Today is Trigeminal neuralgia awareness day

Today is international Trigeminal neuralgia awareness day. Trigeminal neuralgia is a disease described by doctors as the worst pain known to man, and can also be sometimes known as the ‘suicide disease’.

Trigeminal neuralgia is described by Intl Trigeminal Neuralgia and Me as:

Much like the insulation around an electrical wire, the myelin sheath around the trigeminal nerve enables electrical impulses to be conducted along the nerve fiber accurately. When the myelin sheath is damaged it’s like live wires touching each other and the correct information to the brain is not being sent.

A simple breeze, shaving, brushing your teeth and many other sensations can be received by the brain as excruciating pain in the form of shocks and stabbing pain in one or more areas of the face.
 If you’ve ever had a severe toothache, been punched in the nose, poked in the eye, had a migraine or a sinus infection, then you have experienced a small portion of the pain that the trigeminal nerve is capable of sending to the brain.

Just imagine all that at the same time — to the extreme — and add in your face being hooked up to a car battery at the same time. Yes, there is a reason why Trigeminal Neuralgia is often called the world’s worst pain. It hurts like nothing you’ve ever felt in your life.

My own experience with trigeminal neuralgia comes from my stepfather. I’ve known him all my life, one of my earliest memories being of him, and for all that time he’s been a man that is stoic, never shows emotion. A manly man if I ever saw one.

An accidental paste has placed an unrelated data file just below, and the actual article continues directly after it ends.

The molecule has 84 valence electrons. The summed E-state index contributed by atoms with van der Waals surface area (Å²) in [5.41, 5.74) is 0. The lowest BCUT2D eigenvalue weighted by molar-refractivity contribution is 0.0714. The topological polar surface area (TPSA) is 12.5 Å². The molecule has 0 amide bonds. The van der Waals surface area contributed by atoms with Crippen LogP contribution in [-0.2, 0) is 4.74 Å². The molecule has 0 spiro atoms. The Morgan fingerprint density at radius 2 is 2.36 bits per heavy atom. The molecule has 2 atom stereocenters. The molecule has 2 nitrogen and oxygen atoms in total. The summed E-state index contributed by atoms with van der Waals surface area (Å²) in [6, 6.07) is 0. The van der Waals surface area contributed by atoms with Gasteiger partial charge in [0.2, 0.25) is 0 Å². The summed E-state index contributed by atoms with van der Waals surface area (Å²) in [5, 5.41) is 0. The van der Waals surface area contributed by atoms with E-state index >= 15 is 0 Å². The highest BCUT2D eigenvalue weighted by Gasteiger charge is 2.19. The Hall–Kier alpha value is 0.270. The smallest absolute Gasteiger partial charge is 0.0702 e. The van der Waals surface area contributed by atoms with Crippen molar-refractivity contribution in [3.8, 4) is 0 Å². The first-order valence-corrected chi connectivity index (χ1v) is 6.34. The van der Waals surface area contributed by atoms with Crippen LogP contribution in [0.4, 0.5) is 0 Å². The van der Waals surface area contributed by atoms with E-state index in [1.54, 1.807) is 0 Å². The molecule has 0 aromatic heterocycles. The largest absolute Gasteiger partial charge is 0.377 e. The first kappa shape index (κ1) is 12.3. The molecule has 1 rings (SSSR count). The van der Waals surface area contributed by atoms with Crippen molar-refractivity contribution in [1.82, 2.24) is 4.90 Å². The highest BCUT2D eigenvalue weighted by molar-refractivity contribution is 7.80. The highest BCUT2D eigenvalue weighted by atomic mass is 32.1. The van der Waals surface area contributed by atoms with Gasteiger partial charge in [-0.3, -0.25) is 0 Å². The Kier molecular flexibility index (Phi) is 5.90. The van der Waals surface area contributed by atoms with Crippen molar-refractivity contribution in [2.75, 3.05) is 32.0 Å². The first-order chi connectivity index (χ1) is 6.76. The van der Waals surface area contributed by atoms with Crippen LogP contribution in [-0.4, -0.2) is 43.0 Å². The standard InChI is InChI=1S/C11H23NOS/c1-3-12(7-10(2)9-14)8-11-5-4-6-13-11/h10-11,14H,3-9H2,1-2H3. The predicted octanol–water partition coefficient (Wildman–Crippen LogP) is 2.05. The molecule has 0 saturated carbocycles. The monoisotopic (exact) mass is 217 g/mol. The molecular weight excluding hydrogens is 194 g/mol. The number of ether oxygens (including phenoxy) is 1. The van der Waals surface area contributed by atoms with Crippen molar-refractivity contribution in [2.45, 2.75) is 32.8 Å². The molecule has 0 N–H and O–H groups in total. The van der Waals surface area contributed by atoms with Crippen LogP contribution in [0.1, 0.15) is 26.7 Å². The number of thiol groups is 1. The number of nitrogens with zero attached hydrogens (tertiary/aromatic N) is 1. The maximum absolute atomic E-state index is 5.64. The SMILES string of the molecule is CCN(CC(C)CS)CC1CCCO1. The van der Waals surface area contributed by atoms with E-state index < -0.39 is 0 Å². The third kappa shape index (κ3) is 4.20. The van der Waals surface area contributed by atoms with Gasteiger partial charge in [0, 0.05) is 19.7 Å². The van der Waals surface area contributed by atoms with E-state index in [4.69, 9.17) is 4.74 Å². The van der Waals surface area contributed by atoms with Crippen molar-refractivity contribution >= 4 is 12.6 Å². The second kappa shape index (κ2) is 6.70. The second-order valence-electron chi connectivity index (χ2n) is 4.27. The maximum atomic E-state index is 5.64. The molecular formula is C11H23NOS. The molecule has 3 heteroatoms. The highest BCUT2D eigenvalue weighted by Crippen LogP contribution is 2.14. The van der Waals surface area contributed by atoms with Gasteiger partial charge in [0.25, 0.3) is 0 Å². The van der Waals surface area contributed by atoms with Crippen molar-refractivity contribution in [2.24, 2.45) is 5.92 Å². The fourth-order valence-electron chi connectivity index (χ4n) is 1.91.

On Christmas day last year he started complaining that his tooth felt sore. Over the course of the day, it got worse, to the point he wouldn’t eat anything, lying on the couch, the pain numbed by panadol.

Soon, anything was painful, and suddenly this big stoic man was reduced to a lump on the couch, clutching at his face in pain.

My mum did her own research, and the doctor confirmed his findings, it was trigeminal neuralgia, the ‘suicide disease’. There are treatments that can help relieve the pain, and many medications, including medicinal pot.

My stepdad, thanks to medication, can now return to work and doing what he as doing beforehand. But the medication can cause severe damage to his liver, and every six months he needs liver function tests.

As I’m writing this, there is no known ‘cure’ for the disease, and the World Health Organization doesn’t even recognise it as one of their top diseases, despite the damage it can cause on a person’s life and the people around them.

The average age to get trigeminal neuralgia is 50, but people can develop it as young as 3. My dad was 39.

Trigeminal neuralgia and WHO needs to recognise this so we can get effective cures, not treatments, cures, for the disease. I encourage, no, I beg you, to please sign Trigenminal Neuralgia and me International’s petition. We to bring the disease to light to WHO and put it on their Health Topic List, so more experts can be trained on how to deal with trigeminal neuralgia.

Originally published on Valiant Ghost

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